.
.
.
.

Saudi abandons mediation efforts in Lebanon: FM

Describes Lebanon political turmoil as "dangerous"

Published:

Saudi Foreign Minister Prince Saud al-Faisal said his country has abandoned mediation efforts in Lebanon, where he described the situation as "dangerous," Al Arabiya reported on Wednesday.

Saudi King Abdullah and Syrian President Bashar al-Assad had been in contact "with commitment to end the whole Lebanon problem."

"When that did not happen, the custodian of the holy mosques said he was pulling his hand out" from the effort, he said.

Faisal described the situation in Lebanon as "dangerous" and expressed fears of division in the multi-confessional nation.

"If the situation reaches full separation and (regional) partition, this means the end of Lebanon as a state that has this model of peaceful cohabitation between (different) religions and ethnicities," he added.

Lebanon is facing a political crisis after the U.N.-backed Special Tribunal for Lebanon (STL) issued a confidential draft indictment in the 2005 killing of former premier Rafiq al-Hariri. A government headed by his son Saad al-Hariri was brought down last week over the issue.

The Saudi announcement follows a Turkish-Qatari-Syrian summit that was held this week in Damascus mainly for reviving the Saudi-Syrian efforts to resolve the Lebanese hit crisis.

Int'l diplomatic efforts

The Lebanese government collapse has sparked a flurry of international diplomatic efforts to contain the political storm that many fear could degenerate into sectarian violence.

Turkey's Prime Minister Recep Tayyip Erdogan, Qatari Emir Sheikh Hamad bin Khalifa al-Thani and Syria's President Bashar al-Assad met in Damascus to discuss the Lebanese crisis.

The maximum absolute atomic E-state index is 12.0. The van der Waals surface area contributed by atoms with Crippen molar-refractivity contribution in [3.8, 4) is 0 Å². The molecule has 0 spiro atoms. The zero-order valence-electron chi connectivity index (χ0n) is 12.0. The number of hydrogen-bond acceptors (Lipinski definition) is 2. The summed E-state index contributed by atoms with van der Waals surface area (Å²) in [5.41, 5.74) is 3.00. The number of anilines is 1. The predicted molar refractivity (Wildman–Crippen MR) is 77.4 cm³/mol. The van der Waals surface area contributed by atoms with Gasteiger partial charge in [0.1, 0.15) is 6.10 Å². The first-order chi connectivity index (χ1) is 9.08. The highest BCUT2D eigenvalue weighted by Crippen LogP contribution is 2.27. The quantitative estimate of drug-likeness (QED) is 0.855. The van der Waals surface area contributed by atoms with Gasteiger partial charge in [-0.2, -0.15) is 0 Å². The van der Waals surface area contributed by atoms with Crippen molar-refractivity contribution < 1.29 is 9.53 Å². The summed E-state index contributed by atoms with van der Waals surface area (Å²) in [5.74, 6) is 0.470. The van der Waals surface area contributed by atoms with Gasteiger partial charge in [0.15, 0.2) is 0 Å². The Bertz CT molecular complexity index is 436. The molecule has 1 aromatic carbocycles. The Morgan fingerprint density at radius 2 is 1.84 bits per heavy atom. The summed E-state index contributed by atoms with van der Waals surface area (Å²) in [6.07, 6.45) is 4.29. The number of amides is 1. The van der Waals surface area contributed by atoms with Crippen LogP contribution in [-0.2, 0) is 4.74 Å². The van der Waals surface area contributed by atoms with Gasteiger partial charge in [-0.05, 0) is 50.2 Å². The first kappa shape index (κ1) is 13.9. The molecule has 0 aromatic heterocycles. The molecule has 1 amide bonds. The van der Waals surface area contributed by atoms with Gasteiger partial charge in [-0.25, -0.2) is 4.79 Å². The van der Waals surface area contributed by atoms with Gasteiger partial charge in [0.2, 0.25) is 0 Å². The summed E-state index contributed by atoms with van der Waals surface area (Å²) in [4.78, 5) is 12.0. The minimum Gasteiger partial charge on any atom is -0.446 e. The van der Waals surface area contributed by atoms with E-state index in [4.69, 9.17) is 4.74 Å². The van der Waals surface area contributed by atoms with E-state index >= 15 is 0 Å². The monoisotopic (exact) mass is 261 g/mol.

The three leaders "expressed their commitment to a solution to the Lebanese crisis based on Syrian-Saudi good offices so as to achieve understanding between the Lebanese and avoid a deterioration of the situation," Syrian news agency SANA said.

The Iranian-backed Hezbollah and its allies quit the cabinet on Wednesday because of a dispute over the tribunal.

Hezbollah leader Hassan Nasrallah has said he believes the indictments would implicate members of his party, a scenario he has repeatedly rejected.

In a televised speech late Sunday, Nasrallah vowed his group would defend itself against the likely charges, without giving details.

Prince Fisal made his announcement from Sharm al-Sheikh, where he headed the Kingdom's delegation in the preparatory ministerial meetings prior to the Arab Economic Summit, scheduled to open in Egypt on Wednesday.

U.S. President Barack Obama on Tuesday consulted Egyptian President Hosni Mubarak on tensions in Lebanon sparked over the tribunal indictments.

Obama spoke to the Egyptian leader after U.S. officials said last week they were seeking to exert leverage in Lebanon though key regional players.

Obama told Mubarak he was grateful for his support for the U.N. probe in Lebanon, which has kept its first indictment in the killing of the former prime minister under wraps amid fears of violence in Beirut.